8. Commonly Used Chemicals in Pyrotechnics
Ignitibility and Reactivity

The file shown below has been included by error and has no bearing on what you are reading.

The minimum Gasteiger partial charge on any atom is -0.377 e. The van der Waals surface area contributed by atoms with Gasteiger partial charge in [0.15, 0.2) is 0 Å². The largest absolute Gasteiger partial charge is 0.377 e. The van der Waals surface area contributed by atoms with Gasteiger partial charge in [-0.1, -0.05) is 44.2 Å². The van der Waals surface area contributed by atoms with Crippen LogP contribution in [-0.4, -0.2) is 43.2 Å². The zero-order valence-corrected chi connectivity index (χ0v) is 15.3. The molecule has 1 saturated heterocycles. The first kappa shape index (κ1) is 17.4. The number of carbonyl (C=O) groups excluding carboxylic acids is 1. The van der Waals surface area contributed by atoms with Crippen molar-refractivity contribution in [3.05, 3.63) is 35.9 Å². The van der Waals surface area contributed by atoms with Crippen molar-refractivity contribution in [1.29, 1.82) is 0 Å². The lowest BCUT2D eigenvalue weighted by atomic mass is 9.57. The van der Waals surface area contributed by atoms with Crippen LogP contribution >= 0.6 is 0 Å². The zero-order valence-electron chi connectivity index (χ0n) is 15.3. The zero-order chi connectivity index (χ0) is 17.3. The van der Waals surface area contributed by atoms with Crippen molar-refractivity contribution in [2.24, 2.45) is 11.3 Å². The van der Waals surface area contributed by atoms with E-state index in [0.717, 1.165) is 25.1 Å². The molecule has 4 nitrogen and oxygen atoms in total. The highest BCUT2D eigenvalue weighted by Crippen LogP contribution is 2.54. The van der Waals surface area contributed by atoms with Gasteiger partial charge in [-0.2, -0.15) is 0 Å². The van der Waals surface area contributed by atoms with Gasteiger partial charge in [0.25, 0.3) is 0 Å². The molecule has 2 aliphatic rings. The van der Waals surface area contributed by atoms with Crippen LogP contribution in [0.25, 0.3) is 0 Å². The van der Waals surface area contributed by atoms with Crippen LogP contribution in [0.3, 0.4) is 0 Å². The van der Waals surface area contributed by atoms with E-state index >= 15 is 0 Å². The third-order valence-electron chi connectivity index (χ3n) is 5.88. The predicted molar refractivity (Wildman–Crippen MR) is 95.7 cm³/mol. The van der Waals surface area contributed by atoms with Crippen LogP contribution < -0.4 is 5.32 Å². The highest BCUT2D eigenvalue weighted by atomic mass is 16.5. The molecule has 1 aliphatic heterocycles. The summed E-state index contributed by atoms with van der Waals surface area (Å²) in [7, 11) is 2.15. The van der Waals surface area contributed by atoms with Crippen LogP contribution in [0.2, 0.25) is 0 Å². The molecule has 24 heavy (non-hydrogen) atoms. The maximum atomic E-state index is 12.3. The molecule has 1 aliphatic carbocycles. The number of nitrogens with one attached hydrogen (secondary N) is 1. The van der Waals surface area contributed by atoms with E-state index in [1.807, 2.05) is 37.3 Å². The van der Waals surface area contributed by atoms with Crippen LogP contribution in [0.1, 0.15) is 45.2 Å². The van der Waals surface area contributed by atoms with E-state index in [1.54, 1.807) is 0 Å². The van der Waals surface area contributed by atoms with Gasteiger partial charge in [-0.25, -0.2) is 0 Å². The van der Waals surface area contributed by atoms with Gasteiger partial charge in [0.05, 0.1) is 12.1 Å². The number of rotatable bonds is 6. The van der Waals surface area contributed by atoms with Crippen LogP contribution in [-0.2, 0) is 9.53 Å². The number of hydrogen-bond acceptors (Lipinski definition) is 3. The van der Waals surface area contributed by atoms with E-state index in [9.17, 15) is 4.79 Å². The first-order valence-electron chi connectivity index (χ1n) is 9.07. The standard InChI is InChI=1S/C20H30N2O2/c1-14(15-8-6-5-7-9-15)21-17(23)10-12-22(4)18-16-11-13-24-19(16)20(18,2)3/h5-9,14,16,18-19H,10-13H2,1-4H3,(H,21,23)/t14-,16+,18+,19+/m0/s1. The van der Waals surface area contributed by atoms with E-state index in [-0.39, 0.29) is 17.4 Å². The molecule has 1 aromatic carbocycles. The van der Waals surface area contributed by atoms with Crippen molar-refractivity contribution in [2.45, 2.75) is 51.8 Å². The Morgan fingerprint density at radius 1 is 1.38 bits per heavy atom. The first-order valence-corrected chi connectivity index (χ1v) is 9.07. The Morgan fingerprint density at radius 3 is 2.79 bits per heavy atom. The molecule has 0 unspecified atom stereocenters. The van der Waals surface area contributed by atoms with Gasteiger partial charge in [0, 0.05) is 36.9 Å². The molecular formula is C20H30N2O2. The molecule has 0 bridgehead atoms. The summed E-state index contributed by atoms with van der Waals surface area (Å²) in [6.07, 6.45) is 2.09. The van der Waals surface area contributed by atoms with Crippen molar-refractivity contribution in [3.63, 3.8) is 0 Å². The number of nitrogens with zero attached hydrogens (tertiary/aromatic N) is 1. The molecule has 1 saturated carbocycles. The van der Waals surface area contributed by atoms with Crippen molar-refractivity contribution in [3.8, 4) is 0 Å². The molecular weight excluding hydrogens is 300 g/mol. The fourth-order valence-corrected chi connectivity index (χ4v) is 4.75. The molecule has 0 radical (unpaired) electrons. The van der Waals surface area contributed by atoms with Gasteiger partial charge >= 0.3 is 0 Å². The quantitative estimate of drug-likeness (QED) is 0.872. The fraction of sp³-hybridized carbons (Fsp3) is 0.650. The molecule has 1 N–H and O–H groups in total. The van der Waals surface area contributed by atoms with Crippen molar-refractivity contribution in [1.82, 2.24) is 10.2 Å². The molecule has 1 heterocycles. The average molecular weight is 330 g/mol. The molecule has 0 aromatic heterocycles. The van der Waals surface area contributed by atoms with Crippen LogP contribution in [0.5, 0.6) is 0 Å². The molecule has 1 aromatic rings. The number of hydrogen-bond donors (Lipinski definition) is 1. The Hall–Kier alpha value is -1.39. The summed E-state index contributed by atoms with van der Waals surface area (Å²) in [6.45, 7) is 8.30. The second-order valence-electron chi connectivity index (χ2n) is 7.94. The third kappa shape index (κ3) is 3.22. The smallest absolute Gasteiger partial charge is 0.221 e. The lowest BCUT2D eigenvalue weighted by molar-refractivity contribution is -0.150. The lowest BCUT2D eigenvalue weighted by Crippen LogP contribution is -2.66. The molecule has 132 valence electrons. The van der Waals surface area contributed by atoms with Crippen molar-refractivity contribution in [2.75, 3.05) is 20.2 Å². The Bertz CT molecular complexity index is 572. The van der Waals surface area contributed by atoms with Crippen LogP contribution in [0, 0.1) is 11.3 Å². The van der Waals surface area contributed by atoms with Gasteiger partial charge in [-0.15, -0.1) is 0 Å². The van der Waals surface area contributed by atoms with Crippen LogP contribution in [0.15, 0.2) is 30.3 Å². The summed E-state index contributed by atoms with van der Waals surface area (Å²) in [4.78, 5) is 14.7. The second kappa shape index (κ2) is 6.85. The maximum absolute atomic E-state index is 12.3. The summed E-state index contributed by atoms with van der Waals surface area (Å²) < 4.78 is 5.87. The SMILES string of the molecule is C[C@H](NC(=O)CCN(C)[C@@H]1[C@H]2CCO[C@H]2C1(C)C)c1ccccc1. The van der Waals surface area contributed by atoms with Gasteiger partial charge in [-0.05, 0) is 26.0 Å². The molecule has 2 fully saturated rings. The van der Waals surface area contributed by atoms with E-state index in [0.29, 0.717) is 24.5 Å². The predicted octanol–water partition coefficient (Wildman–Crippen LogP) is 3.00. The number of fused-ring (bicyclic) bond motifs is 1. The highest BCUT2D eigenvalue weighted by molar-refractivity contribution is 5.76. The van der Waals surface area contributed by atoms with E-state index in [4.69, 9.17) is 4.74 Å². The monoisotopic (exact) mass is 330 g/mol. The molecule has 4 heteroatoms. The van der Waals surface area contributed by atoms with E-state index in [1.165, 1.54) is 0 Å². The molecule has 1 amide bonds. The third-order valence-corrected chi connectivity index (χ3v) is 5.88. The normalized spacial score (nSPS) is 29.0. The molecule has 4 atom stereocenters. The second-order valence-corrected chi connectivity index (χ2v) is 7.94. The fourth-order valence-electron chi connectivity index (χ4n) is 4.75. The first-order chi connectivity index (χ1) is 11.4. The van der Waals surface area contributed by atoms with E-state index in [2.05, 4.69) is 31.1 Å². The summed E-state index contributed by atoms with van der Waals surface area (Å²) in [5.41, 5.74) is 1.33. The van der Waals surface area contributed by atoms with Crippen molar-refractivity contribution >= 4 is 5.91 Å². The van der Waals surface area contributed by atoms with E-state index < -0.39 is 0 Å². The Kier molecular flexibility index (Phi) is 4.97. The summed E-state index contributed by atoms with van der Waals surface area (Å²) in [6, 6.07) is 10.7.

The secret of making a good pyrotechnic mixture is _homogeneity_. The better the contact with the oxidiser and the fuel is, the fiercer the composition. Finely ground fuels and oxidisers are essential for good stars and propellants. The required intimacy also implies that mixing can never be thorough enough. For consistent results, use the same sieves and same mixing methods. Wet mixing is sometimes more efficient than stirring the dry composition; moreover, it is almost always safer. Star compositions and granulated powders can almost always be mixed with water or some other solvent. Good, homogenous compositions also ignite more easily. Large amounts of loose, fine powder of almost any pyrotechnic composition represent a large fire and explosion hazard. But when such a powder is kneaded and cut into stars or carefully pressed in a tube, it will take fire easily and burn smoothly. This is the pyrotechnist's dilemma: the best compositions are often the most dangerous ones, too. But not always. There are chemicals and compositions with much worse safety records than today's compositions have. In the list of pyrotechnic chemicals below, the most notorious ones have been indicated. Aluminium, Al -- Fuel This is used in many compositions to produce bright white sparks or a a bright white flame. There are many grades of aluminium available for different spark effects. Most pyrotechnic compositions that involve sparks use aluminium, e.g. sparklers, waterfalls etc. Ammonium Nitrate, NH4NO3 -- Oxidiser This is used very infrequently in pyrotechnics due to its hygroscopic nature and the fact that it decomposes even at relatively low temperatures. Even when dry, it reacts with Al, Zn, Pb, Sb, Bi, Ni, Cu, Ag and Cd. In the presence of moisture it reacts with Fe. It reacts with Cu to form a brissant and sensitive compound. It is best not to use any bronze or brass tools when working with ammonium nitrate. Ammonium perchlorate, NH4ClO4 -- Oxidiser Used as an oxidiser in solid rocket fuels, most notably the solid booster rockets for the Space Shuttle. Using it in a composition improves the production of rich blues and reds in the flames. As with any ammonium salt, it should not be mixed with chlorates due to the possible formation of ammonium chlorate, a powerful and unstable explosive. Anthracene, C14H10 -- Smoke Ingredient Used in combination with potassium perchlorate to produce black smokes. Antimony, Sb -- Fuel The metal is commonly used in the trade as 200-300 mesh powder. It is mainly used with potassium nitrate and sulphur, to produce white fires. It is also responsible in part for the glitter effect seen in some fireworks. Antimony trisulphide, SbS3 -- Fuel This is used to sharpen the reports of pyrotechnic noisemakers, e.g. salutes. It is toxic and quite messy. Barium salts -- Colouring Agents Used to colour fires green. several are used: Barium carbonate, BaCO3 -- Colouring Agent, Stabilizer As well as being a green flame-colourer, barium carbonate acts as a neutralizer to keep potentially dangerous acid levels down in pyrotechnic compositions. Barium chlorate, Ba(ClO3)2.H2O -- Colouring Agent, Oxidiser Used when deep green colours are needed. It is one of the more sensitive chemicals which are still used, best to avoid if possible, but if used it should be in combination with chemicals which will reduce its sensitivity. Barium nitrate, Ba(NO3)2 -- Colouring Agent/Enhancer, Oxidiser Not very strong green effect. Used with aluminium powder to produce silver effects. Below 1000C aluminium burns silvery-gold, characteristic of aluminium-gunpowder compositions. Above 1000C it burns silver, and may be achieved using barium nitrate. Boric acid should always be used in compositions containing barium nitrate and aluminium. Barium oxalate, BaC2O4 -- Colouring Agent Sometimes used, generally in specialised items with magnesium. Boric acid, H3BO3 -- Stabilizer This is a weak acid, often included in mixtures that are sensitive to basic conditions, notably those containing aluminium. Calcium carbonate, CaCO3 -- Stabilizer Used as a neutralizer in mixtures that are sensitive to both acids and bases, for example chlorate/aluminium flashpowder. Calcium oxalate, CaC2O4 -- Colour Enhancer Used to add depth to colours produced by other metal salts. Carbon black/Lampblack, C -- Fuel A very fine form of carbon made by incompletely burning hydrocarbon fuels. Commonly used in gerbs to produce bright orange sparks. Charcoal, C -- Fuel Probably the most common fuel in firework manufacture, it is not pure carbon and may contain in excess of 10% hydrocarbons. Indeed, the purer carbon charcoals (e.g. activated charcoal) do not necessarily give better results, and are very often worse than less pure grades. It is included in the vast majority of pyrotechnic compositions in various mesh sizes and grades, or as a component of black gunpowder. Clay This is an important material for making fireworks, not as a reagent but to perform various practical applications such as blocking or constricting the ends of tubes for crackers or rocket nozzles, or coating lead shot prior to the application of star composition when making rolled stars. Copper and copper compounds -- Colouring Agents Used to add both green and blue colours to flames: Copper metal, Cu -- Colouring Agent Both the bronze and electrolytic forms are occasionally used, but easier methods are available for the same effect. Copper acetoarsenate, C4H6As6Cu4O16 -- Colouring Agent Commonly called Paris Green, this chemical is toxic but used to produce some of the best blue colours in combination with potassium perchlorate. Copper carbonate, CuCO3 -- Colouring Agent This is the best copper compound for use with ammonium perchlorate for production of blue colours. Also used in other blue compositions. Copper (I) chloride, CuCl -- Colouring Agent Cuprous chloride is probably the best copper compound for creating blue and turquoise flames, and it can be used with a variety of oxidizers. It is non-hygroscopic and insoluble in water, but it is oxidised slowly in air. Copper oxides, CuO/Cu2O -- Colouring Agent Used for many years for blues, but needed mercury chloride to intensify colours. Seldom used. Copper oxychloride -- Colouring Agent Occasionally used in cheap blue compositions. Cryolite, Na3AlF6 -- Colouring Agent Also known as Greenland spar, this is an insoluble sodium salt. Sodium salts are used to produce yellow colours, but as sodium salts generally absorb water this tends to be a problem. By using cryolite this problem is surmounted. Dextrin -- Binder Dextrin is a type of starch that is added to many firework mixtures to hold the composition together. It is the most commonly used binder in pyrotechnics. Gallic acid (3,4,5-trihydroxybenzoic acid) This is used in some formulas for whistling fireworks. Whistle mixes containing gallic acid are generally the most sensitive of the whistling fireworks, with high sensitivity to both friction and impact when used with chlorates, but cannot be used with perchlorates either. There are safer alternatives for whistle compositions. Gum arabic (Gum Acacia) -- Binder An example of the various wood-resin-based adhesives used to bind firework compositions. Others used include Red Gum and Gum Copal. Gunpowder Black powder is the mainstay of pyrotechnics. At a basic level it is a mixture of potassium nitrate, charcoal and sulphur. However, simply mixing these ingredients together will not produce proper black powder. It merely produces a much milder version, which itself is used extensively in pyrotechnics, and is commonly called meal powder. True black powder takes advantage of the extreme solubility of potassium nitrate by mixing the very fine milled ingredients into a dough with water, then using strong compression to force the water out of the mixture, so that tiny crystals of potassium nitrate form in and around the particles of the other ingredients. This produces a product that is far fiercer than the simple meal powder. Hexachlorobenzene, C6Cl6 -- Colour Enhancer Used as a chlorine donor in coloured compositions that require one. Rarely used, with PVC, Saran and Parlon being preferred. Hexachloroethane, C2Cl6 -- Smoke Ingredient The basic ingredient in many military smoke formulas. Not often used with inorganic smoke mixtures, except those containing zinc. Iron, Fe -- Fuel The metal filings are used mainly in gerbs to produce sparks. Iron will not keep well in firework compositions, and so it is generally pre-coated with an oil/grease. One simple method is to add 1 gram of linseed oil to 16 grams of iron filings, mix, and boil off the excess oil. Linseed oil -- Stabilizer Used to coat metal powders in order to prevent them from oxidation, both prior to use and in the firework composition. Polyesters are used in commercial fireworks, but linseed oil remains an accessible option to the amateur. Lithium carbonate, Li2CO3 -- Colouring Agent Used to colour fires red. It has no advantage over strontium salts for the same purpose. Magnesium, Mg -- Fuel Used to produce brilliant white fires. Should be coated with linseed oil/ polyester resin if contained in a composition which is not to be used immediately, as it may react with other components of the mixture. The coarser magnesium turnings are sometimes used in fountains to produce crackling sparks. Magnesium-aluminium alloys give similar effects, and are rather more stable in compositions. Parlon -- Colour Enhancer, Binder Parlon is a chlorine donor, and a key ingredient in many coloured stars. It is a chlorinated isoprene rubber, chlorine content 66%. It interferes with burning less than PVC or saran, and can be used as a binder. It is soluble in methyl ethyl ketone (MEK) and partially in acetone. Compositions made with parlon and acetone or MEK are nearly waterproof. Phosphorus, P -- Fuel Phosphorus is rarely used in pyrotechnics today, except for a few specialized applications. It was used commonly many years ago, but as the hazards associated with its use became known it dropped out of use. Phosphorus comes in several forms, of which the red and the white/yellow varieties were used. Red phosphorus (used in the strikers on the side of matchboxes) is the more stable form, while white phosphorus (used by the military in incendiary devices) ignites spontaneously in air, and must therefore be stored under water or otherwise protected from the atmosphere. Both forms are toxic. Polyvinylchloride (PVC) -- Colour Enhancer, Binder PVC is a commonly used chlorine donor. It is not as good as Parlon for this purpose, but is cheaper and more readily available. PVC is soluble in tetrahydrofuran (THF) but almost all other solvents are useless. Methyl ethyl ketone (MEK) will plasticise PVC to some extent, however. Potassium benzoate, C6H5CO2K -- Fuel Used in whistling fireworks, in combination with potassium perchlorate. It must be very dry for this purpose, and should be less than 120 mesh. Potassium chlorate, KClO3 -- Oxidiser Originally used very commonly in pyrotechnics, potassium chlorate has gradually been phased out due to its sensitivity, in favor of potassium perchlorate. Mixtures containing potassium chlorate and ammonium salts, phosphorus or anything acidic are particularly dangerous. For this reason mixtures containing potassium chlorate and sulphur are to be avoided, as sulphur (especially the common "flowers" of sulphur) may contain residual amounts of acid that can sensitize the mixture. In general, potassium chlorate should be avoided unless absolutely necessary. Chlorates have probably caused more accidents in the industry than all other classes of oxidisers together. The reason lies in their sensitivity to acids and their low decomposition temperature. When mixed with an easily ignitable fuel, such as sugar or sulfur, chlorates will ignite from a fingernail striking a wire screen. Moreover, sulfur is often acidic, a fact that has lead to spontaneous ignition of sulfur-chlorate compositions. If you intend to use chlorates, pay extra attention to safety. Potassium nitrate, KNO3 -- Oxidiser A very common oxidising agent in pyrotechnics, potassium nitrate is one of the chemicals you should never be without. From its essential use in gunpowder to general applications in most fireworks, you will find potassium nitrate used wherever a relatively mild oxidiser is required. In fireworks it should pass 120 mesh, but can be used at 60 mesh. The fine powder should be used as soon as possible after grinding or milling as it will soon cake and have to be re-ground. Potassium perchlorate, KClO4 -- Oxidiser More expensive than potassium chlorate, but a better oxidising agent and far safer. In almost all mixtures that previously required the chlorate, safety factors have led to its replacement with potassium perchlorate. It should be used in place of the chlorate wherever possible. Potassium picrate This is a shock sensitive compound that is used in some whistle formulas. While safer than gallic acid formulas in this respect, care should be taken to keep it away from other metals such as lead, because some other metallic picrates are extremely sensitive. Saran -- Colour Enhancer, Binder Saran is another plastic chlorine donor. It is most commonly encountered in the form of the cling wrap used to protect foodstuffs. It is slightly soluble in tetrahydrofuran (THF) and will be plasticised by methyl ethyl ketone (MEK). Shellac -- Binder Shellac is an organic rosin commonly used as a binder where a water- soluble binder would be inappropriate. It can be bought at hardware stores in the form of lustrous orange flakes, which can be dissolved in boiling ethanol. Sodium salts -- Colouring Agents Sodium salts are sometimes used in place of the corresponding potassium salts, but this is uncommon due to their hygroscopic nature. They rapidly absorb water from the air, which can ruin a pyrotechnic composition. In particularly dry environments they can be used without too much trouble, and are therefore used in places like Egypt due to the relative cheapness of some of the salts with respect to the potassium ones. Sodium salts are also used as colourising agents, producing a characteristic orange flame. Strontium salts -- Colouring Agents Used to colour flames a brilliant red: Strontium carbonate, SrCO3 -- Colouring Agent, Retardant Used often for producing red colours, and as a fire retardant in gunpowder mixtures. Strontium oxalate, SrC2O4 -- Colouring Agent, Retardant, Stabilizer As for strontium carbonate, generally, but suffers from greater water content. Strontium nitrate, Sr(NO3)2 -- Colouring Agent, Oxidiser This is the most commonly used strontium salt, because it provides the most superb red colour available. Best results will be acheived if the strontium nitrate is anhydrous. Sulphur, S -- Fuel Another basic fuel in pyrotechnics, sulphur is used in many pyrotechnic formulas across the range of fireworks, most obviously in black powder. It is recommended to avoid the common "flowers" of sulphur, as they contain residual acid. If they cannot be avoided, a small amount of a neutralizer such as calcium carbonate should be added if acid is likely to present a problem. Titanium, Ti -- Fuel The coarse powder is safer than aluminium or magnesium for producing sparks, and gives rise to beautiful, long, forked blue/white sparks. Fantastic for use in any spark composition, especially gerbs. Petroleum jelly (Vaseline) -- Stabilizer Very occasionally used to protect metal powders e.g. iron by coating them with a thin film of petroleum jelly. Zinc, Zn -- Fuel, Smoke Ingredient Zinc metal is used in what are known as zinc spreader stars, which produce a very nice effect that looks like a green glowing cloud. Also used in several smoke formulas, due to the thick clouds of zinc oxide that can be produced. SPECIAL CAVEATS --------------- AVOID: Mixing chlorates with: acidic ingredients sulphur or sulphides ammonium salts phosphorus pitch or asphalt gum arabic solution. Mixing picric acid with: lead or lead compounds almost any other metal. Mixing ammonium nitrate with metals especially copper. Mixing nitrates with aluminium WITHOUT boric acid. Further Information ------------------- Further information about these chemicals, for example chemical, physical and toxicity data, can be obtained from the following books: The Merck Index The CRC Handbook of Physics and Chemistry Ullmann's Encyclopaedia of Industrial Chemistry Kirk-Othmer's Encyclopaedia of Chemical Technology The information may be found elsewhere, but these are the most comprehensive and readily available. --*** Many thanks to Dave Pierson, Christian Brechbuehler, Ken Shirriff, --*** Petri Pihko, Bill Nelson, Robert Herndon, Mike Moroney, Geoffrey Davis --*** and others for their helpful comments, corrections, additions and advice.